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4. How to Calculate an Indeterminate Beam?

# How to Calculate an Indeterminate Beam?

## How to Calculate the Bending Moment of an Indeterminate Beam – Double Integral Method

Indeterminate beams can be a challenge because of the extra steps needed for solving the reactions. Remember that indeterminate structures have what is called a degree of indeterminacy. To solve the structure, boundary conditions have to be introduced. Consequently, the higher the degree of indeterminacy, the more boundary conditions have to be identified. But before we can solve an indeterminate beam, we first need to identify if the beam is statically indeterminate. As beams are one-dimensional structures, using the equation to determining externally statically indeterminate structures is sufficient.

[math]
i_{e}=R-\left ( 3+e_{c} \right )
[math]

## Where:

• ie = Degree of indeterminacy
• R = Total number of reactions
• ec = External conditions (e.g. internal hinge)

Typically however, without need to solve for the degree of indeterminacy, anything other than simple spans or cantilever beams are statically indeterminate, assuming such beams do not come with internal hinges.

There are many ways to approaches it comes to solving indeterminate beams. Although for sake of simplicity and similarity with SkyCiv Beam’s hand calculations, we will discuss the Double Integration method.

## Double Integration

Double Integration is perhaps the simplest of all methods for the analysis of beams. The concept for this method is pretty straight-forward as opposed to other methods as it relies mainly on a basic understanding of integral calculus, hence the name. A bit of integral calculus is adapted from the relationship of the curvature of the beam to the moment which is shown below.

[math]
\frac{1}{\rho}=\frac{M}{EI}
[math]

Note that 1/ρ is the curvature of the beam and that ρ is the radius of the curve. Fundamentally, the definition of curvature is the rate of change of the tangent with respect to the arc length. As the moment is a function of the loading with respect to the length of the member, integrating the curvature with respect to the length of the member will yield the slope of the beam. Similarly, integrating the slope with respect to the length of the member will yield the beam deflection. As typical structural loadings are algebraic in nature, integration of these expressions is as simple as using the general power formula.

[math]
\int f\left ( x \right )^{n}dx=\frac{f\left ( x \right )^{n+1}}{n+1}+C
[math]

Perhaps the best way to understand the concept is by providing an example of a beam with the following given. The sample beam above is an indeterminate beam with triangular loadings. With the supports, Ay, By and Cy for the first, second, and third supports respectively, the first step in solving these unknowns is by starting with the equilibrium equations. Note that the beam has a degree of static indeterminacy of 1°. As there are four unknowns (Ax, Ay, By, and Cy) and there are three equations so far from the equilibrium equations above, it is necessary to create one more equation from the boundary conditions. Recall that the moment generated by a point load and a triangular load are the following.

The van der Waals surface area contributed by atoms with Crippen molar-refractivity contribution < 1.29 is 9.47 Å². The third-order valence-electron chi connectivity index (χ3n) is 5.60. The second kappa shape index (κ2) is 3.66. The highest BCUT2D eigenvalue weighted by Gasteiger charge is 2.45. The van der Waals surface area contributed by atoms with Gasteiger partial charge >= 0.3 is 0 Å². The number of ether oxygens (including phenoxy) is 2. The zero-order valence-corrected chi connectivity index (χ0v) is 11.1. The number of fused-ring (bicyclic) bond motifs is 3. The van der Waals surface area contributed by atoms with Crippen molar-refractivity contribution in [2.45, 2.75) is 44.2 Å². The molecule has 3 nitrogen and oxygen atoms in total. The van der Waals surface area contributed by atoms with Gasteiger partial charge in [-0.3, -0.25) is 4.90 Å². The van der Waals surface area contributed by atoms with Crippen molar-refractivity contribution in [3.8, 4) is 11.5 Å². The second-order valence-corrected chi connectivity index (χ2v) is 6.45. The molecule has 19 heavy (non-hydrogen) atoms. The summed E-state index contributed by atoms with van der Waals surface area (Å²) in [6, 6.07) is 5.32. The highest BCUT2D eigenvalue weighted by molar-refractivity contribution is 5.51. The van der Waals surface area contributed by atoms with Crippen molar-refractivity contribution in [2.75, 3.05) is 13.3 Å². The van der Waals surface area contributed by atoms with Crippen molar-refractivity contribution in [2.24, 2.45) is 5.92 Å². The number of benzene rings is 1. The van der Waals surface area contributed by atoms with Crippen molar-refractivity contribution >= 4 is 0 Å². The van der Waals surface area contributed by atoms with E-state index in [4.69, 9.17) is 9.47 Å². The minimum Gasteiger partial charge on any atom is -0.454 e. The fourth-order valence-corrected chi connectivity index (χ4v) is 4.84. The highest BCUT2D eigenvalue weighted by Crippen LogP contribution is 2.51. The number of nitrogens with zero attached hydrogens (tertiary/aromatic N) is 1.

[math]
M=F\times x; M = Fx
[math]

[math]
M=\frac{w_{0}\times x}{2}\times \left ( \frac{x}{3} \right ); M = \frac{w_{0}x^{2}}{6}
[math]

By using double integration method, these new equations are made and displayed below. Note: The equations above are written as Macaulay functions where an expression is equal to zero when x < L. In this case, L = 1.

In the equations above, notice that the fourth term added seems to come out of nowhere. In fact, the direction of the loading is opposite the direction of gravity. This is due to the fact that the equations for triangular loadings only work when the load is ascending as the length increases. This is not much of an issue for equations for distributed and point loads due to their symmetry. In effect, the equivalent loading for the beam above looks like the beam below, thus the equations are based on it. To solve for C1 and C2, the boundary conditions have to be determined. In the beam above, it can be observed that three such boundary conditions exist at x = 0, x = 1, and x = 2, where the deflection y is zero on the three locations.

## Boundary Condition 1

[math]
x=0, y=0; C_{2}=0
[math]

## Boundary Condition 2

[math]
x=0, y=0; C_{1}=\frac{1}{120}-\frac{A_{y}}{6}
[math]

After determining the values of each constant, the last equation can now be obtained using the last boundary condition.

## Boundary Condition 3 Note that the boundary condition of θ = 0 at x = 1 can be used, although it is applicable only for the middle reaction of a symmetrical continuous beam with symmetrical loading.

As the four equations have been determined, they can now be solved simultaneously. Solving these equations will yield the following reactions. With the reactions determined, the values of the reactions can be substituted back to the moment equation. This will allow us to determine the value of the moment in any part of the beam system. Another convenience of Double Integration is that the moment equation is presented in a way that can be used to solve for shear with the relationship shown below.

[math]
V=\frac{dM}{dx}
[math] Again, using only a basic understanding of differential calculus, equating the derivative of a function to zero yields the maximum or minimum of that function. Thus, equating V = 0 will result to a maximum positive moment at x = 0.447 and x = 1.553 of M = 0.030 Of course, all this can be verified with SkyCiv Beam. You can try the free version of SkyCiv Beam here or sign-up here. Note that the free version is limited to the analysis of statically determinate beams.